Local interactions promote cooperation in cooperator-defector systems

Research output: Contribution to journalArticlepeer-review

Abstract

This paper studies a variant of the multi-type contact process as a model for the competition between cooperators and defectors. Regardless of their type, individuals die at rate one. Defectors give birth at a fixed rate whereas cooperators give birth at a rate that increases linearly with the number of nearby cooperators. In particular, it is assumed that only cooperators benefit from cooperators, which is referred to as kin-recognition in the ecological literature. To understand how the inclusion of space in the form of local interactions affects the dynamics, the results for the interacting particle system are compared with their counterpart for the non-spatial mean-field model. Due to some monotonicity with respect to the parameters, both the spatial and non-spatial models exhibit a unique phase transition. Our analysis shows however a major difference: In the spatial model, when cooperation is strong enough, the cooperators out-compete the defectors even when starting at arbitrarily low density. In contrast, regardless of the strength of cooperation, when the initial density of cooperators is too low, the defectors outcompete the cooperators in the non-spatial model. In particular, when cooperation is sufficiently strong, the cooperators can invade the defectors in their equilibrium in the spatial model but not in the non-spatial model, showing that space in the form of local interactions promotes cooperation. This result is consistent with previous results in the literature of interacting particle systems, but our work also shows an interesting novel aspect: in contrast with the inclusion of local interactions, the inclusion of spontaneous deaths promotes defection.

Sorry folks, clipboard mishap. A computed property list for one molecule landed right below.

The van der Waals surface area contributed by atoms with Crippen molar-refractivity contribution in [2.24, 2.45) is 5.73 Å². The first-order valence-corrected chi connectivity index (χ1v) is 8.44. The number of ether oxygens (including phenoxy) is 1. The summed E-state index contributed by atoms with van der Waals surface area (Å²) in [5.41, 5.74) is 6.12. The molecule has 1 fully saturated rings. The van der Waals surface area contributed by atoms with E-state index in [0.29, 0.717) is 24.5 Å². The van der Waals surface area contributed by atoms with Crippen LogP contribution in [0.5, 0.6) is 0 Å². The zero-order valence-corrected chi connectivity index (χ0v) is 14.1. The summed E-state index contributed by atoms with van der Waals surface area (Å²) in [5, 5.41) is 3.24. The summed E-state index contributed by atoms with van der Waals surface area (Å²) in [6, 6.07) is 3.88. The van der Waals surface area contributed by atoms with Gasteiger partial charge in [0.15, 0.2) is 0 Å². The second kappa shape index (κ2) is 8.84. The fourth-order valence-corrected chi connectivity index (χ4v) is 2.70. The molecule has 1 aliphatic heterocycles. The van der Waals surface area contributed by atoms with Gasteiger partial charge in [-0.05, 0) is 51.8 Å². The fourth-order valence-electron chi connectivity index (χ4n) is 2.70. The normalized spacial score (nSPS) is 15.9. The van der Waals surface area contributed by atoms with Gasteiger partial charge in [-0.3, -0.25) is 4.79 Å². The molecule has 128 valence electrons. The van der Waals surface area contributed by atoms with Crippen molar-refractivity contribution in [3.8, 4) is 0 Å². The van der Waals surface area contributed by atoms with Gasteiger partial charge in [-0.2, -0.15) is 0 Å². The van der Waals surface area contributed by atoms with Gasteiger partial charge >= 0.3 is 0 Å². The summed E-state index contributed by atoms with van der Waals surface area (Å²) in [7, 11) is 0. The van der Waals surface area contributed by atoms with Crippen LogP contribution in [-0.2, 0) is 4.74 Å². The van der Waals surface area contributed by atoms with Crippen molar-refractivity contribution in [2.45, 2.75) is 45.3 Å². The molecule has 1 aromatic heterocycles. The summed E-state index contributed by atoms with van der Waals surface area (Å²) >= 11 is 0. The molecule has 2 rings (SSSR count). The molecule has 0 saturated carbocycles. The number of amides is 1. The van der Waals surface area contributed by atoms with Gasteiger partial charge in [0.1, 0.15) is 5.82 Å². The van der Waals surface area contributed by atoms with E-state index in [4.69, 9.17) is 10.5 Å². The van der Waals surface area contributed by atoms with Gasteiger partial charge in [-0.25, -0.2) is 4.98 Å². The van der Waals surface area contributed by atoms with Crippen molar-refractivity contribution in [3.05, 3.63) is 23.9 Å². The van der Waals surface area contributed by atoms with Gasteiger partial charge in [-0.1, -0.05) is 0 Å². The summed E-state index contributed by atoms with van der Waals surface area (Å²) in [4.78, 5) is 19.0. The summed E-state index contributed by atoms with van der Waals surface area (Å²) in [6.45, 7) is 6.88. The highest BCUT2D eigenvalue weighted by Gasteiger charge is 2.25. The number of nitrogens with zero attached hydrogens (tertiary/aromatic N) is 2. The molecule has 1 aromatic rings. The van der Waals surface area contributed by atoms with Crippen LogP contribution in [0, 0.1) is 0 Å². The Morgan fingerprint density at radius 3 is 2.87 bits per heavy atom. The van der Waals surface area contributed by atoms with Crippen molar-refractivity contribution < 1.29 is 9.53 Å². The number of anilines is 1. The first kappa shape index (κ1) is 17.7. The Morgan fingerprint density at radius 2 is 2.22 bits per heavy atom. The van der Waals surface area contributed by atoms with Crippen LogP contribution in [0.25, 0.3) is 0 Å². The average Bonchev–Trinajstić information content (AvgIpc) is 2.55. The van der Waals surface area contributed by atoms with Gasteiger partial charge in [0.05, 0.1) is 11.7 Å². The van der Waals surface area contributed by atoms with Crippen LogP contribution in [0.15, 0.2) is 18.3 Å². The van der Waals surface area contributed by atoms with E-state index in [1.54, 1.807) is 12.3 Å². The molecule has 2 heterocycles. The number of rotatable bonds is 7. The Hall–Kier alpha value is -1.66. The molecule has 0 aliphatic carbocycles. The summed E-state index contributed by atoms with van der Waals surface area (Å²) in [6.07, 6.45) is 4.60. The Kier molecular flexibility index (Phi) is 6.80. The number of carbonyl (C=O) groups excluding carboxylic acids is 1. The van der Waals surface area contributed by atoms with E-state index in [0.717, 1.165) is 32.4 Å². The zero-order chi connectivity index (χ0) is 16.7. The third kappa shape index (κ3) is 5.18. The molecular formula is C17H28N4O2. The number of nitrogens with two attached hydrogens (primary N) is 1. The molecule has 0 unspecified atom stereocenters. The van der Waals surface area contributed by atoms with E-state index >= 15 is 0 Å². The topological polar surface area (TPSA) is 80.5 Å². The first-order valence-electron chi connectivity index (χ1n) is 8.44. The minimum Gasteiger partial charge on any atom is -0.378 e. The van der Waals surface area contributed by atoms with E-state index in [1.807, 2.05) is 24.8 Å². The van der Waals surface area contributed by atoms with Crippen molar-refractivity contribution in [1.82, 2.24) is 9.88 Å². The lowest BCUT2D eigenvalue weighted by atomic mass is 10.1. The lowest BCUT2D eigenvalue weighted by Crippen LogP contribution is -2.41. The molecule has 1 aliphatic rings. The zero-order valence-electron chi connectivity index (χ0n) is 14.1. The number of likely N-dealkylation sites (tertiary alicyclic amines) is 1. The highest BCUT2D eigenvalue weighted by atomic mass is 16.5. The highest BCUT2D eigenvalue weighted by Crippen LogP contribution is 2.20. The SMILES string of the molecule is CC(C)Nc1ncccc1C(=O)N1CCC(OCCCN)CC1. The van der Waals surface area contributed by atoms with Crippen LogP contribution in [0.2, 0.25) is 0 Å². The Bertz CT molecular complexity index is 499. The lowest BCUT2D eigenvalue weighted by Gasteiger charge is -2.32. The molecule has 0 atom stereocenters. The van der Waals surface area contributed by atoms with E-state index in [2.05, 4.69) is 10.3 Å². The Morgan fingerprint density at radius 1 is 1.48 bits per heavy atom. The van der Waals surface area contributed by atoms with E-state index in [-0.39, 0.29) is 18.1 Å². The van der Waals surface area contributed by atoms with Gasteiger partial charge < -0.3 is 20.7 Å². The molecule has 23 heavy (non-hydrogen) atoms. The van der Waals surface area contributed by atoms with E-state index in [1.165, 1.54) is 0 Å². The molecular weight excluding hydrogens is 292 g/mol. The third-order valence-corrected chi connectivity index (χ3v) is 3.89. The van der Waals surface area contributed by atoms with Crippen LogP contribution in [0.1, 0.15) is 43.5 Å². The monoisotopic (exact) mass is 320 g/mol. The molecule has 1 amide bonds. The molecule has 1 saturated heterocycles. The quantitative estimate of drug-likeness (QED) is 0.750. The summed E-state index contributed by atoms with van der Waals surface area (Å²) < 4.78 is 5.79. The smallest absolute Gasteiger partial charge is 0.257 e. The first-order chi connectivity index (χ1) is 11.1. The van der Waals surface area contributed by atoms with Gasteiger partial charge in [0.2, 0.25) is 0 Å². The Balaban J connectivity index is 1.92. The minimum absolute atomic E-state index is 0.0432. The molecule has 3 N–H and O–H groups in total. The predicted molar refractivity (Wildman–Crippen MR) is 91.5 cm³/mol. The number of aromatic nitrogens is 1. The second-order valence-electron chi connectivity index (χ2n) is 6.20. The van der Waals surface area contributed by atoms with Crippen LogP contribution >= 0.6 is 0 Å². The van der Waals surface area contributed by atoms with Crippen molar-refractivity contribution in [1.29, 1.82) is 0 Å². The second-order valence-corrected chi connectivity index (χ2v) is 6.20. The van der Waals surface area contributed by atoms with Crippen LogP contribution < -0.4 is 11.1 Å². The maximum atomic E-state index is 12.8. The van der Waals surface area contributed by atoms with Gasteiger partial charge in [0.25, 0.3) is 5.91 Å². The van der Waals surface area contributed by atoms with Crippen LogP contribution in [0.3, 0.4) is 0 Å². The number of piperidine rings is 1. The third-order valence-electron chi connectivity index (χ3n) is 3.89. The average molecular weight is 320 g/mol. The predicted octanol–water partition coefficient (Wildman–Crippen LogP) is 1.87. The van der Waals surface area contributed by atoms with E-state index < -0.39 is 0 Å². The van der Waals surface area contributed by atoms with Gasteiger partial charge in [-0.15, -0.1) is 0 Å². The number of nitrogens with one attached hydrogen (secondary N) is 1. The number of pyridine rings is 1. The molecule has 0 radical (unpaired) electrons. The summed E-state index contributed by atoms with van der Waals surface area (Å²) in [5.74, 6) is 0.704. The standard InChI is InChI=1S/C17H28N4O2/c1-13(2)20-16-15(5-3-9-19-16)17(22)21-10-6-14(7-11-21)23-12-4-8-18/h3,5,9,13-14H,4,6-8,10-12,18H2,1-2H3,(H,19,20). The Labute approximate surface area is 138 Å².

Original languageEnglish (US)
Pages (from-to)399-427
Number of pages29
JournalAlea
Volume16
Issue number1
DOIs
StatePublished - 2019

Keywords

  • Block construction
  • Cooperator
  • Defector
  • Evolutionary game theory
  • Multi-type contact process
  • Oriented site percolation
  • Prisoner's dilemma

ASJC Scopus subject areas

  • Statistics and Probability

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